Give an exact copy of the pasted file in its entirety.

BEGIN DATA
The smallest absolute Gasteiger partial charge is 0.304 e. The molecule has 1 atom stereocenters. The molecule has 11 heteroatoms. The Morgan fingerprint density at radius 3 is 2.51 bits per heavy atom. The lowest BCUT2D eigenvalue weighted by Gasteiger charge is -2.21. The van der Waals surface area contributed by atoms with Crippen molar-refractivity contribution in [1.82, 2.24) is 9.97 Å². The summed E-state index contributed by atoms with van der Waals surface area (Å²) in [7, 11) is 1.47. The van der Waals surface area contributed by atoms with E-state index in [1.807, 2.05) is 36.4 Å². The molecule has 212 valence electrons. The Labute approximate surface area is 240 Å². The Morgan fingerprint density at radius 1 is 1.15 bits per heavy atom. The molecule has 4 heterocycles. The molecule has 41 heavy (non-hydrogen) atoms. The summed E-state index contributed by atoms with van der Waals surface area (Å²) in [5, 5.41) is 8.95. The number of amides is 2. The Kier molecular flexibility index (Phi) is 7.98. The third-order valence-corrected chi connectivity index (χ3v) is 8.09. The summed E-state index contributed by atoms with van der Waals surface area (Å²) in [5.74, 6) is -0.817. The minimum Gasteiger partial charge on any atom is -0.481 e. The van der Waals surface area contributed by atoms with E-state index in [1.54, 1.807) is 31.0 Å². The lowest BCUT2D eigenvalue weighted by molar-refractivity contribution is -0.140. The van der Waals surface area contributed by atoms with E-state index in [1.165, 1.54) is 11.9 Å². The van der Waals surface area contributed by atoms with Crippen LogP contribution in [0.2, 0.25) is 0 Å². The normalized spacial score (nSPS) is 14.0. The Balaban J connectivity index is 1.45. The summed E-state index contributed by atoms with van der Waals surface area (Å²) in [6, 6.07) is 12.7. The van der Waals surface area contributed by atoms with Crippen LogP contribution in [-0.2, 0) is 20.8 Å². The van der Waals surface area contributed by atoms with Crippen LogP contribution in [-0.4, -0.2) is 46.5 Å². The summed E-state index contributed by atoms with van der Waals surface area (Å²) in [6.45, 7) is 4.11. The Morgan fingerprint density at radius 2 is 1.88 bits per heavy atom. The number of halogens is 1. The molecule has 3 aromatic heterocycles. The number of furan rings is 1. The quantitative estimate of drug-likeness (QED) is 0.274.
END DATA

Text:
The smallest absolute Gasteiger partial charge is 0.304 e. The molecule has 1 atom stereocenters. The molecule has 11 heteroatoms. The Morgan fingerprint density at radius 3 is 2.51 bits per heavy atom. The lowest BCUT2D eigenvalue weighted by Gasteiger charge is -2.21. The van der Waals surface area contributed by atoms with Crippen molar-refractivity contribution in [1.82, 2.24) is 9.97 Å². The summed E-state index contributed by atoms with van der Waals surface area (Å²) in [7, 11) is 1.47. The van der Waals surface area contributed by atoms with E-state index in [1.807, 2.05) is 36.4 Å². The molecule has 212 valence electrons. The Labute approximate surface area is 240 Å². The Morgan fingerprint density at radius 1 is 1.15 bits per heavy atom. The molecule has 4 heterocycles. The molecule has 41 heavy (non-hydrogen) atoms. The summed E-state index contributed by atoms with van der Waals surface area (Å²) in [5, 5.41) is 8.95. The number of amides is 2. The Kier molecular flexibility index (Phi) is 7.98. The third-order valence-corrected chi connectivity index (χ3v) is 8.09. The summed E-state index contributed by atoms with van der Waals surface area (Å²) in [5.74, 6) is -0.817. The minimum Gasteiger partial charge on any atom is -0.481 e. The van der Waals surface area contributed by atoms with E-state index in [1.54, 1.807) is 31.0 Å². The lowest BCUT2D eigenvalue weighted by molar-refractivity contribution is -0.140. The van der Waals surface area contributed by atoms with E-state index in [1.165, 1.54) is 11.9 Å². The van der Waals surface area contributed by atoms with Crippen LogP contribution in [0.2, 0.25) is 0 Å². The normalized spacial score (nSPS) is 14.0. The Balaban J connectivity index is 1.45. The summed E-state index contributed by atoms with van der Waals surface area (Å²) in [6, 6.07) is 12.7. The van der Waals surface area contributed by atoms with Crippen LogP contribution in [-0.2, 0) is 20.8 Å². The van der Waals surface area contributed by atoms with Crippen LogP contribution in [-0.4, -0.2) is 46.5 Å². The summed E-state index contributed by atoms with van der Waals surface area (Å²) in [6.45, 7) is 4.11. The Morgan fingerprint density at radius 2 is 1.88 bits per heavy atom. The number of halogens is 1. The molecule has 3 aromatic heterocycles. The number of furan rings is 1. The quantitative estimate of drug-likeness (QED) is 0.274.